Family businesses also emerged as those enterprises working the hardest to avoid the painful process of letting people go. With many expecting the Government’s job retention scheme to end in October, our research suggested that one of safest places to be if you wanted to keep your job was to be employed by one of the UK’s oldest and most traditional small family enterprises. Almost half of small business owners (46%) overall predicted no reduction in headcount for the rest of the year – rising to 56% for family-run small businesses. In some instances, keeping staff on the payroll has come at a personal cost for these employers, with almost a quarter taking a pay cut so that staff wages could be maintained. In-fact a significant 77% of family-run small business owners proactively tried to avoid making employee cuts over the period of lockdown. Four in five (80%) of SME owners from family-run enterprises have also tried to reduce the day-to-day running costs of the company to protect staff.
The extraordinary levels of commitment from family business owners to protect jobs resulted in them anticipating lower levels of job cuts by the end of the year – at just 7% of their overall workforce. Significantly, these figures have nothing to do with making pragmatic decisions based on cash flow, as family business owners reported a steeper decline in turnover for the year – a fall of 34% compared to a national average of 30%.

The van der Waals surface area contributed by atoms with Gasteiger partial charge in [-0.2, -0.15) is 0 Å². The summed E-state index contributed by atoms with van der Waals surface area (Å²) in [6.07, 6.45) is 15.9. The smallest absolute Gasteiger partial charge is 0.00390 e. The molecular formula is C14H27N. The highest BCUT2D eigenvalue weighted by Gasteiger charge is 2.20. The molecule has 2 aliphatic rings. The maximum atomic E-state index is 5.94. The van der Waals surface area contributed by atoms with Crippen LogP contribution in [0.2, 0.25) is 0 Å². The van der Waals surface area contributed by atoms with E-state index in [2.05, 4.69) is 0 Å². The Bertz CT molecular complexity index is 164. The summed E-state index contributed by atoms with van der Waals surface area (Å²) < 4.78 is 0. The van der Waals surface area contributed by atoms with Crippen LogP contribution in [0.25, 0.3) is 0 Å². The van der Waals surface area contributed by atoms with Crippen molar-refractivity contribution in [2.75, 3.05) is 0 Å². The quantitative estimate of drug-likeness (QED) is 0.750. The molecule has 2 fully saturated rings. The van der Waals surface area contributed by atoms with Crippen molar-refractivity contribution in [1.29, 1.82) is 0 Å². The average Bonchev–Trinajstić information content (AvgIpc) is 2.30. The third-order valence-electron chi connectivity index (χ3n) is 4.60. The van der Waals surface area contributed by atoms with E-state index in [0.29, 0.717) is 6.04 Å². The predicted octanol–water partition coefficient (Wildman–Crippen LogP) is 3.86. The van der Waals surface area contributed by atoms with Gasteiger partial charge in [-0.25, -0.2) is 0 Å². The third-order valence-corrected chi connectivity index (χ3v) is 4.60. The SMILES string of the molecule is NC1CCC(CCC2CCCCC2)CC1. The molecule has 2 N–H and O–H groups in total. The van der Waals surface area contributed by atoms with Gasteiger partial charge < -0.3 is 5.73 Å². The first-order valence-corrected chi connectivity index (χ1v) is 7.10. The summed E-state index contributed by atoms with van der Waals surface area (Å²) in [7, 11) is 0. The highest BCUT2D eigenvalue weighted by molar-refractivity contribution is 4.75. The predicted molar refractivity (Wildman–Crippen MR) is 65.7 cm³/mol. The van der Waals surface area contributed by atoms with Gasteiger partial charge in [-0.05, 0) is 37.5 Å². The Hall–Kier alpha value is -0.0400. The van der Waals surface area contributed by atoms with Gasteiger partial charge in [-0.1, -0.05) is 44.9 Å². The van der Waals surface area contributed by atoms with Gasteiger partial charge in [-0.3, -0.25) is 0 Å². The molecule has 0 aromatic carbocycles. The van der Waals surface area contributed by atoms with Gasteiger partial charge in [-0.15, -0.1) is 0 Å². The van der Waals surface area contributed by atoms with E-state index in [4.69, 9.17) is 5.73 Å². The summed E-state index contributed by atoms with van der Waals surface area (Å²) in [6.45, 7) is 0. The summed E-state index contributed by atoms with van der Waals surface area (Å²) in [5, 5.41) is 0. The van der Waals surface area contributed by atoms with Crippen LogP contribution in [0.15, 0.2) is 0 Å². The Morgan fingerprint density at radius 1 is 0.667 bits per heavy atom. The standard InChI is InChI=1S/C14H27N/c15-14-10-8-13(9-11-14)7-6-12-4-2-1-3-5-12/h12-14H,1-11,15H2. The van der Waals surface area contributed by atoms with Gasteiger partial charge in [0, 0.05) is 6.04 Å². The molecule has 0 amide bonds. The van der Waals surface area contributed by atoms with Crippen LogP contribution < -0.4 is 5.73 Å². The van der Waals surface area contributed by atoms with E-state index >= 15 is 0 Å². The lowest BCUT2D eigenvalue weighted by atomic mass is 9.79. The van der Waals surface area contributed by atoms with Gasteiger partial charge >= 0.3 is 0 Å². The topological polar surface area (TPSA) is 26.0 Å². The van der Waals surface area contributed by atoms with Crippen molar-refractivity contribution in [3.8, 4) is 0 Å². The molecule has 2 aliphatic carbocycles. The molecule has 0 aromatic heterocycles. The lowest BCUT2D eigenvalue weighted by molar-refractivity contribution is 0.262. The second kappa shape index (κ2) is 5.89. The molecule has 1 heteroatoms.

Our study has shown that protecting the workforce has been of top concern for many smaller companies since emerging from lockdown - a third of decision makers from family-owned businesses (33%) have re-arranged their office/workspace to ensure people can work safely at a social distance. Some of the key staff safety measures have included: closely following PHE guidelines (32%), introducing new flexible working hours (31%) and having plans in place to continue to keep some staff members on furlough (28%).